DMin, Leadership and Global Perspectives: Crafting Ministry in an Interconnected World

Pursuit of Turth

Written by: on February 16, 2018

The breakfast tables were lined with row after row of everything that I would want (and more). It was ready and available for the choosing. I love when someone else cooks and does the dishes. This morning when I went to the breakfast buffet at the hotel I am staying at, I was a little overwhelmed. I walked from table to table, area to area scoping out what delicious morsels were prepared for me. Knowing that I am here for a week, gave me comfort to know that I did not need to experience everything at one time. I could try out a little here and there and know that tomorrow was a new day with new choices. Religious plurality and a breakfast buffet have a lot in common; you can take a little from each area and not fully commit to any one thing.


Author William Cavanaugh, in Being Consumed: Economics and Christian Desire, says, “There is pluralism in the body: some are eyes, some are hands, some are feet. And yet precisely because of that differentiation, all are needed.”[1] Differences were created within us and ultimately when we express ourselves even in worship, those differences come out. Plurality, whether ethnically, religiously, nationally or sociologically, tend to divide rather than unite. How we react to the differences colors our responses and the relationships that come out of those interactions. “The key question in every transaction is whether or not the transaction contributes to the flourishing of each person involved, and this question can only be judged, from a theological point of view, according to the end of human life, which is participation in the life of God.”[2] If how we interact with the world is a theological interaction, then what we buy reflects our understanding of the god we serve.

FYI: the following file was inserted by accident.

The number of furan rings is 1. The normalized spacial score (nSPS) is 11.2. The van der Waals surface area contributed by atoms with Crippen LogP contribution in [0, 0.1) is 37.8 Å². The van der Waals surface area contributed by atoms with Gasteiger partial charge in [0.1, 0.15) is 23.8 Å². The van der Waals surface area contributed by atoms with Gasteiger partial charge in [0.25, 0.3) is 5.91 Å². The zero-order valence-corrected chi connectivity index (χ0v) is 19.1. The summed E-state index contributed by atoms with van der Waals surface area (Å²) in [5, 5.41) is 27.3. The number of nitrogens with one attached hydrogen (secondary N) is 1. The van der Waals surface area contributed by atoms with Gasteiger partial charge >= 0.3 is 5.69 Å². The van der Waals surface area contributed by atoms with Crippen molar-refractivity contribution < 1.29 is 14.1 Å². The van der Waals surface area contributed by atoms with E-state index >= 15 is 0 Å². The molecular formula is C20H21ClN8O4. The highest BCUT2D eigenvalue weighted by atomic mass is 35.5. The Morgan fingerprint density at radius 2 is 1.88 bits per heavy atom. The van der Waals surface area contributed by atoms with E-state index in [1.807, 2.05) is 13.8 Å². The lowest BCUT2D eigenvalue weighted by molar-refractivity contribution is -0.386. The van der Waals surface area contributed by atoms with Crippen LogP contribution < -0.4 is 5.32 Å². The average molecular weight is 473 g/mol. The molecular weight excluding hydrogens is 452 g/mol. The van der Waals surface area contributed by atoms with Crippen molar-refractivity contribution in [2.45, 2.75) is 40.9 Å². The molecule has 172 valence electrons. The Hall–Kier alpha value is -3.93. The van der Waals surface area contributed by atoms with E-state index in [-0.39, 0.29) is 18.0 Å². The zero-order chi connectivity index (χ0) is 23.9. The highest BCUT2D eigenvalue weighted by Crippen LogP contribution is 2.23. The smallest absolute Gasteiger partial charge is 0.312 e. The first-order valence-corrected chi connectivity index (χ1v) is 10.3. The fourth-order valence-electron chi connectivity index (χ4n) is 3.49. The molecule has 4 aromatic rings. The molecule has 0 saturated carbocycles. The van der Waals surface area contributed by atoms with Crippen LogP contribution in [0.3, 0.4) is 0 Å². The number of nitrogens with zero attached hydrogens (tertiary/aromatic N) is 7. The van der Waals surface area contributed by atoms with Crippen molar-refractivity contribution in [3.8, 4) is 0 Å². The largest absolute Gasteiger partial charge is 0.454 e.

As one that lives in a world of commodities we are forced to make choices in purchasing items our families need. These choices then reflect our convictions (or lack of) concerning how a product gets from the manufacturer to our home.   I have a daughter in college that goes out of her way to buy “fair-trade” items; whether it is coffee or sweatshirts. She recently told me she bought an article of clothing and how much she spent and I responded, “wow, that is a lot”. She responded, “it’s fair trade and we are giving back.” I too get caught up in the “cheaper is better” hype and realize the marketing I unintentionally consume affects my way of thinking.   We want (and demand) a smorgasbord of choices that we are entitled to. Miller says that we do not want to know where our products come from because it would bring more accountability.[3] In an age where our clothing represents a world traveling experience, it is easier to be detached from the factories, sellers and even a physical store now that amazon is around. In first world countries, our wants influence our decisions and the pursuits we focus on.